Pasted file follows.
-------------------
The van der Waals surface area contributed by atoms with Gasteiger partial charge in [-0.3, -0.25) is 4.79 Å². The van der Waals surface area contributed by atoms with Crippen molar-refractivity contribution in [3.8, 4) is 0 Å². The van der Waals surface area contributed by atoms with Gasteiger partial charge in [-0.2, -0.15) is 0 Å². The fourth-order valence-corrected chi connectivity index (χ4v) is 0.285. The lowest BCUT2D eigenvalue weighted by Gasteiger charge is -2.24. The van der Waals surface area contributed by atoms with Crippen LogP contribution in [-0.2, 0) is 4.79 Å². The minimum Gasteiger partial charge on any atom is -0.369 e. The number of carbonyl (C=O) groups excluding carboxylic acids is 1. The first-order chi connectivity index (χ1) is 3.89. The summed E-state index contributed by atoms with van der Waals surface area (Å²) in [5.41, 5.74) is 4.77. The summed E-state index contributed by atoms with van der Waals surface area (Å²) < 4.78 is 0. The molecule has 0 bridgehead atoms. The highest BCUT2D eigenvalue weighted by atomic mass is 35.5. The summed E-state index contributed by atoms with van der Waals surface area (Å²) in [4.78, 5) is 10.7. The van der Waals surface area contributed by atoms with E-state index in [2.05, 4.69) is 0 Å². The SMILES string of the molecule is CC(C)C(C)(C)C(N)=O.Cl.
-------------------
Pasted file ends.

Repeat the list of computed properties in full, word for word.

The van der Waals surface area contributed by atoms with Gasteiger partial charge in [-0.3, -0.25) is 4.79 Å². The van der Waals surface area contributed by atoms with Crippen molar-refractivity contribution in [3.8, 4) is 0 Å². The van der Waals surface area contributed by atoms with Gasteiger partial charge in [-0.2, -0.15) is 0 Å². The fourth-order valence-corrected chi connectivity index (χ4v) is 0.285. The lowest BCUT2D eigenvalue weighted by Gasteiger charge is -2.24. The van der Waals surface area contributed by atoms with Crippen LogP contribution in [-0.2, 0) is 4.79 Å². The minimum Gasteiger partial charge on any atom is -0.369 e. The number of carbonyl (C=O) groups excluding carboxylic acids is 1. The first-order chi connectivity index (χ1) is 3.89. The summed E-state index contributed by atoms with van der Waals surface area (Å²) in [5.41, 5.74) is 4.77. The summed E-state index contributed by atoms with van der Waals surface area (Å²) < 4.78 is 0. The molecule has 0 bridgehead atoms. The highest BCUT2D eigenvalue weighted by atomic mass is 35.5. The summed E-state index contributed by atoms with van der Waals surface area (Å²) in [4.78, 5) is 10.7. The van der Waals surface area contributed by atoms with E-state index in [2.05, 4.69) is 0 Å². The SMILES string of the molecule is CC(C)C(C)(C)C(N)=O.Cl.